It’s important to note here that as of May 1, 2019, eBay is no longer allowing sellers to accept online credit card payments through a third-party merchant account. Instead, eBay is rolling out their own payment processing service called eBay Managed Payments. Similar to other payment processing companies, when you use eBay Managed Payments, eBay will handle all parts of the payment transaction—users will complete their transactions on eBay, eBay will process the payments, and then they will deposit the funds directly into your bank account. 

eBay Managed Payments is currently only available on limited, invitation-only basis. However, by 2021, eBay says “we expect to transition a majority of our sellers to managed payments.”

Finally, if you choose the “accept payment on pickup” option—meaning you’re giving customers the option to collect the item from you—you have the opportunity to take whichever kind of payment suits you best (credit card, cash, etc.) as long as you have the ability to process it, of course. Accepting payments is probably one of the most complicated pieces of selling on eBay, which is the reasoning behind eBay’s Managed Payments rollout. Until this functionality is available to everyone, the simplest way to handle the payment process is by using PayPal.

The last decision you’ll need to make under selling details is return options. You are not required to accept returns, but it’s a good customer service practice. If you do choose to accept returns, you’ll have to decide the amount of time within which the buyer needs to contact you, as well as who will pay for the return shipping.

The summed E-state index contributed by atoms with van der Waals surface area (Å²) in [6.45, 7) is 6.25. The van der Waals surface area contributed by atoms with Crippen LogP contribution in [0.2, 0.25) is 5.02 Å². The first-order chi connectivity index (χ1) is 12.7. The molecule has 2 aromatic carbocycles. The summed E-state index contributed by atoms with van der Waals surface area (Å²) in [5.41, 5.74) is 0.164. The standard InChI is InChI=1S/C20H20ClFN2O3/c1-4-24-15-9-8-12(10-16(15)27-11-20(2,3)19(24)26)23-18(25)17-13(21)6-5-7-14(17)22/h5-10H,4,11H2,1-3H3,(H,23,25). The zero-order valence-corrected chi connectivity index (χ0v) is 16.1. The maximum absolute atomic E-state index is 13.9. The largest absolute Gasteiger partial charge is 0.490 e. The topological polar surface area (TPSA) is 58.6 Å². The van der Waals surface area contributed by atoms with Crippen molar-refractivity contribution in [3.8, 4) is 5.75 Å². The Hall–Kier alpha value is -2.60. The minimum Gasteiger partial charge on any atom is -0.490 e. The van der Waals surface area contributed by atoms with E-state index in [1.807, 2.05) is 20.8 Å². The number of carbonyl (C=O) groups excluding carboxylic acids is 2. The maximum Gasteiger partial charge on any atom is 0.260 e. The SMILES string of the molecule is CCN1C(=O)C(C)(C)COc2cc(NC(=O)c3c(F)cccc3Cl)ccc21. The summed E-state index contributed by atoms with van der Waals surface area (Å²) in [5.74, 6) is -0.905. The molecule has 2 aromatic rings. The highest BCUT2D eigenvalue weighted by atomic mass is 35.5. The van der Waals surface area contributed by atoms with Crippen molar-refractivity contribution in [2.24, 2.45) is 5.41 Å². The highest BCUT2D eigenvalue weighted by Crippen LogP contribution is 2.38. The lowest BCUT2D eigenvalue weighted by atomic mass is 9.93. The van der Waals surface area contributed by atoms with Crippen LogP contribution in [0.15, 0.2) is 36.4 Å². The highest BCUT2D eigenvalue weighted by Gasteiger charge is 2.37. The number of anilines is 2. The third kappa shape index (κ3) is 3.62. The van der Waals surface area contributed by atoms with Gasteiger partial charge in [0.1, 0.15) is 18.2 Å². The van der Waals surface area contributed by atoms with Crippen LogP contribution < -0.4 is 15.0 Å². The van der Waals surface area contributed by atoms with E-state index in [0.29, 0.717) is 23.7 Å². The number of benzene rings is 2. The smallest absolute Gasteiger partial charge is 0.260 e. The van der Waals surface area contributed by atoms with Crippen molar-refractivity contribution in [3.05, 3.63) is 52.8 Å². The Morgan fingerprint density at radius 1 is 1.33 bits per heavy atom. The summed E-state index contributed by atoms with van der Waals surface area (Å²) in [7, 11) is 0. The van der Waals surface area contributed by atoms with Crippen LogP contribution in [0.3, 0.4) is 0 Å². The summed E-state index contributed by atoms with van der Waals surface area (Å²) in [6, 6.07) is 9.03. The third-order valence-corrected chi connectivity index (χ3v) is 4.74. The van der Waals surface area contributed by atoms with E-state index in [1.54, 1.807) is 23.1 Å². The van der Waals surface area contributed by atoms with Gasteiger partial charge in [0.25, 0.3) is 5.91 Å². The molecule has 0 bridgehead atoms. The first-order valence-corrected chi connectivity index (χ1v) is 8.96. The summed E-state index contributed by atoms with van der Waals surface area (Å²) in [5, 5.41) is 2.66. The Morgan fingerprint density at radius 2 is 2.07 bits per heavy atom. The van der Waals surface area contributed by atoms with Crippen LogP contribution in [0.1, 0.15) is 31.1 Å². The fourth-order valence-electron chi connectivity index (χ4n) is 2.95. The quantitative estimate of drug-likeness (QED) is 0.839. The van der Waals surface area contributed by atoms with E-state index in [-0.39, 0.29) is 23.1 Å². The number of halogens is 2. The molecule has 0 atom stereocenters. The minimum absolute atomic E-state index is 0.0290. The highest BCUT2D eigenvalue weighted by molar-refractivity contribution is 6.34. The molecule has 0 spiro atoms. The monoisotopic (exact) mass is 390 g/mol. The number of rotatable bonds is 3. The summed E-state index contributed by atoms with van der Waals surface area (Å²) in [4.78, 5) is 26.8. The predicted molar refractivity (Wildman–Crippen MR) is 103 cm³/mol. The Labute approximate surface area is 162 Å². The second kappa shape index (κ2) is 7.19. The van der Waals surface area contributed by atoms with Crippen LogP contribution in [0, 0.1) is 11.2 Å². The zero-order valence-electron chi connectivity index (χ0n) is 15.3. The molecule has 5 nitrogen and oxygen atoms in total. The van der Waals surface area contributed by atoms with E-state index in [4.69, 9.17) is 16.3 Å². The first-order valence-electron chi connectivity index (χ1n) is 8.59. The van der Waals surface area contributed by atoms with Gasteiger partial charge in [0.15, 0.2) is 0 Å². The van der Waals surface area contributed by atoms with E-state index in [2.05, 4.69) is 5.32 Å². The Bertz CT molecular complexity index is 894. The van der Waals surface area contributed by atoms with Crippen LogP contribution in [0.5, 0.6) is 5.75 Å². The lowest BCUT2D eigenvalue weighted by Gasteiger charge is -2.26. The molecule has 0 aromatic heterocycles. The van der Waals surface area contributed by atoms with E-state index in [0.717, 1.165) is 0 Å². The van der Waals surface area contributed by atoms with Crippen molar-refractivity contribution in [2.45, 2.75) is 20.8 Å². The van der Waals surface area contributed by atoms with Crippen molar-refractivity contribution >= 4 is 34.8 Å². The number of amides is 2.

Shipping Details

In the shipping details section of the form, you’ll need to indicate what kind of shipping you’ll offer: flat (same cost to all buyers), calculated (varies based on location), freight (items over 150 pounds), or pick-up only. eBay offers a shipping calculator to determine the cost based on the shipping service (UPS, USPS, FedEx) that you choose. Here you have the option to offer free shipping as well. For eBay to calculate your costs, you will also have to provide the location where you’ll be shipping the item from.

After you’ve completed the entire advanced listing form and are ready to set your product live, you’ll click “list item.” You can continue to list your various products using this form; however, you’ll have to keep in mind the eBay listing limits.